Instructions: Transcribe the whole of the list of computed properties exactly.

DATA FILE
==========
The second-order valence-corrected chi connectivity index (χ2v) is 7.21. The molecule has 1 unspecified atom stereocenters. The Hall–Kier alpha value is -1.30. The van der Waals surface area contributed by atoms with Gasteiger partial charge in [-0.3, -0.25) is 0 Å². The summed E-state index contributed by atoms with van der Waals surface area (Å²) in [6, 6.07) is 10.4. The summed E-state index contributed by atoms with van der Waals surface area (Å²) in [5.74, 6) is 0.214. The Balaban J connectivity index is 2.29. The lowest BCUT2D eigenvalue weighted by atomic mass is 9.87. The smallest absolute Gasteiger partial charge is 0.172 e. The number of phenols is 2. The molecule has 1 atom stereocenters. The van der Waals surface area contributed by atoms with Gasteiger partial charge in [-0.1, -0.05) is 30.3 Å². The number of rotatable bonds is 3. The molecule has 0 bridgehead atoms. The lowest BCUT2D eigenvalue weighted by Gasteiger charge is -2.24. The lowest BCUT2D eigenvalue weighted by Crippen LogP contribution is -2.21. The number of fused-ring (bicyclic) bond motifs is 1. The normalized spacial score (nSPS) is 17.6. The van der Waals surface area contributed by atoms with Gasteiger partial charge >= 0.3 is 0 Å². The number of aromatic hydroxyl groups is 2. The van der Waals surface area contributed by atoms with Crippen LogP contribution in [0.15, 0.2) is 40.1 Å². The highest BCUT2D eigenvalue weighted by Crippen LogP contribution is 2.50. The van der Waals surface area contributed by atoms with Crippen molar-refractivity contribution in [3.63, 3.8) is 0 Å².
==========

The second-order valence-corrected chi connectivity index (χ2v) is 7.21. The molecule has 1 unspecified atom stereocenters. The Hall–Kier alpha value is -1.30. The van der Waals surface area contributed by atoms with Gasteiger partial charge in [-0.3, -0.25) is 0 Å². The summed E-state index contributed by atoms with van der Waals surface area (Å²) in [6, 6.07) is 10.4. The summed E-state index contributed by atoms with van der Waals surface area (Å²) in [5.74, 6) is 0.214. The Balaban J connectivity index is 2.29. The lowest BCUT2D eigenvalue weighted by atomic mass is 9.87. The smallest absolute Gasteiger partial charge is 0.172 e. The number of phenols is 2. The molecule has 1 atom stereocenters. The van der Waals surface area contributed by atoms with Gasteiger partial charge in [-0.1, -0.05) is 30.3 Å². The number of rotatable bonds is 3. The molecule has 0 bridgehead atoms. The lowest BCUT2D eigenvalue weighted by Gasteiger charge is -2.24. The lowest BCUT2D eigenvalue weighted by Crippen LogP contribution is -2.21. The number of fused-ring (bicyclic) bond motifs is 1. The normalized spacial score (nSPS) is 17.6. The van der Waals surface area contributed by atoms with Gasteiger partial charge >= 0.3 is 0 Å². The number of aromatic hydroxyl groups is 2. The van der Waals surface area contributed by atoms with Crippen LogP contribution in [0.15, 0.2) is 40.1 Å². The highest BCUT2D eigenvalue weighted by Crippen LogP contribution is 2.50. The van der Waals surface area contributed by atoms with Crippen molar-refractivity contribution in [3.63, 3.8) is 0 Å².